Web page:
3/20/2024 9:11:00 AM

Ripples of Change toward Building a World of Water Equity and Unity

Opinion: Water is not just a resource, but a fundamental human right.  

By Robert Erasmus, MD at Sanitech

World Water Day 2024 resonates deeply in South Africa, where access to clean water remains a significant struggle for many. Recent protests sparked by water scarcity highlight the urgency of this issue, reminding us that water is not just a resource, but a fundamental human right.

This year’s theme, “Leveraging Water for Peace,” calls for unity and recognition of water’s universal significance. As we face the reality of inequality, it is important for us to renew our commitment to equitable water access for all, by fostering dialogue and taking action that is deeply rooted in empathy and ubuntu. Every drop should bring not only sustenance, but also the promise of peace and prosperity.

Connecting local struggles to global issues

South Africa’s water challenges mirror broader global concerns. Ranked a worrying fifth in global water risk, we share these strained resources with our neighbours. This interconnectedness cannot be ignored, and neglecting this truth is likely to fuel regional tensions. Instead, by highlighting our shared challenge, we can strengthen our position and emphasise the need for collaborative solutions. The depth of South Africa’s water scarcity isn’t just a domestic issue – it’s a regional one. Our ranking among the world’s worst puts us alongside stressed neighbours, suggesting the potential for cross-border conflict over shared resources.

Internally, competition between formal and informal users already creates friction, amplified by seasonal rainfall and inadequate infrastructure. To make matters worse, poor sanitation further contaminates water sources, escalating the crisis. The Institute for Security Studies’ Public Violence and Protest Monitor shows that in South Africa, community frustrations with water and sanitation delivery failures resulted in 585 cases of public protest between January 2013 and April 2021, of which incidents, 65% escalated into violent protests.

Although South Africa boasts a progressive water rights framework, our efforts must align with this framework, ensuring that the fight for water equity remains central to our pursuit of peace. Empowering communities with access to clean drinking water and sanitation and upholding water rights are essential steps toward conflict prevention.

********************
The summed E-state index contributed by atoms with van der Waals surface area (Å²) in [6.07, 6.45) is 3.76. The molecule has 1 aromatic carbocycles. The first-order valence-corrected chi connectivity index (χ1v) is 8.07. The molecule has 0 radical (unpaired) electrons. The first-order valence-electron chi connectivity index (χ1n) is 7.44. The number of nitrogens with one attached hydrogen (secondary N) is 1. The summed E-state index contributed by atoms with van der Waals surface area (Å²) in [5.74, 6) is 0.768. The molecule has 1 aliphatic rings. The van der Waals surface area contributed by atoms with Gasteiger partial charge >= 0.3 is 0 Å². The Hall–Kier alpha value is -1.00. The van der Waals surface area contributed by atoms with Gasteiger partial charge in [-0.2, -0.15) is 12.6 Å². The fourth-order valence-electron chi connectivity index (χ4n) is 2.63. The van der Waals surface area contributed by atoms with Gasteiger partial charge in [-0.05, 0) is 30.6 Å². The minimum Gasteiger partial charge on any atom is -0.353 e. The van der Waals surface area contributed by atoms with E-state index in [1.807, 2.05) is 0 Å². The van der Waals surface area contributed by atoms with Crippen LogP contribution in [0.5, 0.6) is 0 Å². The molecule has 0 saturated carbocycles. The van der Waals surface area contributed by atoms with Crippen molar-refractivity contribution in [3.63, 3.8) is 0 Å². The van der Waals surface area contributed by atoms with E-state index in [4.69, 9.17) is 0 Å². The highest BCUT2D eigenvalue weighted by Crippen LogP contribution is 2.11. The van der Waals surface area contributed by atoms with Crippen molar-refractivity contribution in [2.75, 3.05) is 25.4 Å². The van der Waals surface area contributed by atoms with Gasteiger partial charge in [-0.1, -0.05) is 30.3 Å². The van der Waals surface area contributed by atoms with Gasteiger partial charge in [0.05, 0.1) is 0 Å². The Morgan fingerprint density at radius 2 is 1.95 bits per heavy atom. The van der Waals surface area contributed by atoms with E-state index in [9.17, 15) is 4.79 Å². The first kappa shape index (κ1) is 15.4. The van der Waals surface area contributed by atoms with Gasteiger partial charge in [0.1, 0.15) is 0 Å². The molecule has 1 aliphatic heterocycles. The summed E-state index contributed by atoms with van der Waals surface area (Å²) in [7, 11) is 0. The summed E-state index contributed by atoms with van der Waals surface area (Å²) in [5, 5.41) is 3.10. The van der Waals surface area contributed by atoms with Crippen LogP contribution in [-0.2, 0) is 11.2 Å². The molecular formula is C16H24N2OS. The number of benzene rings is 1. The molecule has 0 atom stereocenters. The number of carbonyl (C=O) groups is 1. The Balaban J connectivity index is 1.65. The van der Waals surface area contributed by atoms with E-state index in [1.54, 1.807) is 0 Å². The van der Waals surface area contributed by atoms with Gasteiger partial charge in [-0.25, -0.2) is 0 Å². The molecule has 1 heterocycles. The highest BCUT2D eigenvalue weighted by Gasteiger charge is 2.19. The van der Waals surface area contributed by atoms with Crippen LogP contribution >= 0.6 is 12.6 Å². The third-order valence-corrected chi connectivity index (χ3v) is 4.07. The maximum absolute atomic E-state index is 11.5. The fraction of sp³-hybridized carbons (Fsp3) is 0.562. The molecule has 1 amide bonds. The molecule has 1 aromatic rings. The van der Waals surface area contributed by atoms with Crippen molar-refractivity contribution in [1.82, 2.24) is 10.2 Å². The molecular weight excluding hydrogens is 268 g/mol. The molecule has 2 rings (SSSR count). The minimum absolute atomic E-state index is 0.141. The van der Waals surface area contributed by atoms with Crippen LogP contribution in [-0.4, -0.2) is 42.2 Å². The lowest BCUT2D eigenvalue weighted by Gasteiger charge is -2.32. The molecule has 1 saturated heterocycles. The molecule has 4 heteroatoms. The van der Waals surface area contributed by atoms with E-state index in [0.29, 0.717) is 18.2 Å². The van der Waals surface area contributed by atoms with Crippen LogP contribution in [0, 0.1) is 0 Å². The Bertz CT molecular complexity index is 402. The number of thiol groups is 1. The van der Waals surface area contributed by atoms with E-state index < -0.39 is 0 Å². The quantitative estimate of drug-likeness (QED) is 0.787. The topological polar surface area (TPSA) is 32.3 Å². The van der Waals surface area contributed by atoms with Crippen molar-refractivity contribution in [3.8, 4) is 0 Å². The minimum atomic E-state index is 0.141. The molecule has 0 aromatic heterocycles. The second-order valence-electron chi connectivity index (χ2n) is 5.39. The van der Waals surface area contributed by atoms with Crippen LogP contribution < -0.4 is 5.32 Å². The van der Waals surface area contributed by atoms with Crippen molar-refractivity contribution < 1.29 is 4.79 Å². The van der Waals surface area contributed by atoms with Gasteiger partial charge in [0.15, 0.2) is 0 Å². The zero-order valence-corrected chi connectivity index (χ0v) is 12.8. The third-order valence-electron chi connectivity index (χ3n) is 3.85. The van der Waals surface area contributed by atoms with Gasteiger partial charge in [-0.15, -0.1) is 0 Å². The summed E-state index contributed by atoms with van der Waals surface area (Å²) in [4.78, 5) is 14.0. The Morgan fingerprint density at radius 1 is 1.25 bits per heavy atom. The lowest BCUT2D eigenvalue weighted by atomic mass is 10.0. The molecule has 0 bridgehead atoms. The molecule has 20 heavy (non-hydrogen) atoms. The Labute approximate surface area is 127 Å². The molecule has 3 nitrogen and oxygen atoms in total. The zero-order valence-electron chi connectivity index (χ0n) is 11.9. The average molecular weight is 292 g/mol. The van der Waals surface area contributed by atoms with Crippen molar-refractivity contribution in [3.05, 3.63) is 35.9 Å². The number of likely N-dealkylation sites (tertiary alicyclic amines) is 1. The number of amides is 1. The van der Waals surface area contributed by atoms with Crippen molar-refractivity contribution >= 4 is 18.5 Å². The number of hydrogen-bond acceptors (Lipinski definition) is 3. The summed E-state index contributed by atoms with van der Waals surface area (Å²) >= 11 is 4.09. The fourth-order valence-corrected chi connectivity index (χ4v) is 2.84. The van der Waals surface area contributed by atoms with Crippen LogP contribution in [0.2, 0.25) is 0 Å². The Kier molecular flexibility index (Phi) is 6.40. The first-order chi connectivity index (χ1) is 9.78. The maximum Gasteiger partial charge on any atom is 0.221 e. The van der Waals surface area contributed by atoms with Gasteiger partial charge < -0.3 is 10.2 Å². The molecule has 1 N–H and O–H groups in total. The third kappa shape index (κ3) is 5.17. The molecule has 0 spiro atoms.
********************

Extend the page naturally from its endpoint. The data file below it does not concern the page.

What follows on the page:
Raising awareness is essential, but tangible action holds the key to progress. Businesses can play an important role in acknowledging South Africa’s water scarcity and investing in corporate social responsibility (CSR) projects that focus on addressing sanitation and water quality in the communities in which they operate. From an individual perspective, it is important that each citizen does their part to conserve water, while supporting organisations that work on improving water access, and raising awareness of related issues within their communities. At a government level, it is critical to prioritise infrastructure maintenance, address sewage contamination, and collaborate with regional partners and industries on sustainable water management strategies, to prevent civil unrest by addressing water equity issues.

Tapping into Ubuntu and empathy

Ubuntu, the South African philosophy of shared humanity, encourages us to understand and share the experiences of others. Cultivating empathy across communities, businesses, and government fosters inclusive dialogue and collaborative solutions. With the principles of ubuntu in mind, it is critical to address sewage contamination to preserve our scarce water resources. It is essential for municipalities and provincial governments to invest in infrastructure upgrades to reduce water loss and improve delivery.   Businesses operating within the sanitation and water treatment sectors have the potential to empower communities by providing filtration and treatment solutions for local water sources. Moreover, the broader private sector can contribute to corporate social responsibility (CSR) initiatives aimed at enhancing sanitation and water quality in vulnerable communities.

Amplifying voices through collaborative communication

Empowering community voices is vitally important. This can be achieved through increased awareness on water scarcity and its impact, as well as by supporting local initiatives that improve water access and quality. Based on the principles of ubuntu, we must advocate for the facilitation of open communication between communities, businesses, and government. Water advocacy groups such as South African Water Caucus (SAWC), and water project NGOs such as the Mvula Trust must continue to advocate for increased funding for water and sanitation projects, by holding the government accountable for meeting water rights and supporting regional cooperation on water management.

Uniting for peace and prosperity

In this way, individuals, organisations, and governments can turn the promise of World Water Day into tangible progress by working together. In prioritising equitable water access, addressing underlying challenges, and fostering collaboration, we can build a future where every drop flows towards peace, not conflict. Remember, water scarcity and strife does not have to be our inevitable future. Through collective action and commitment, we can ensure that this precious resource serves as a bridge to peace and prosperity for all.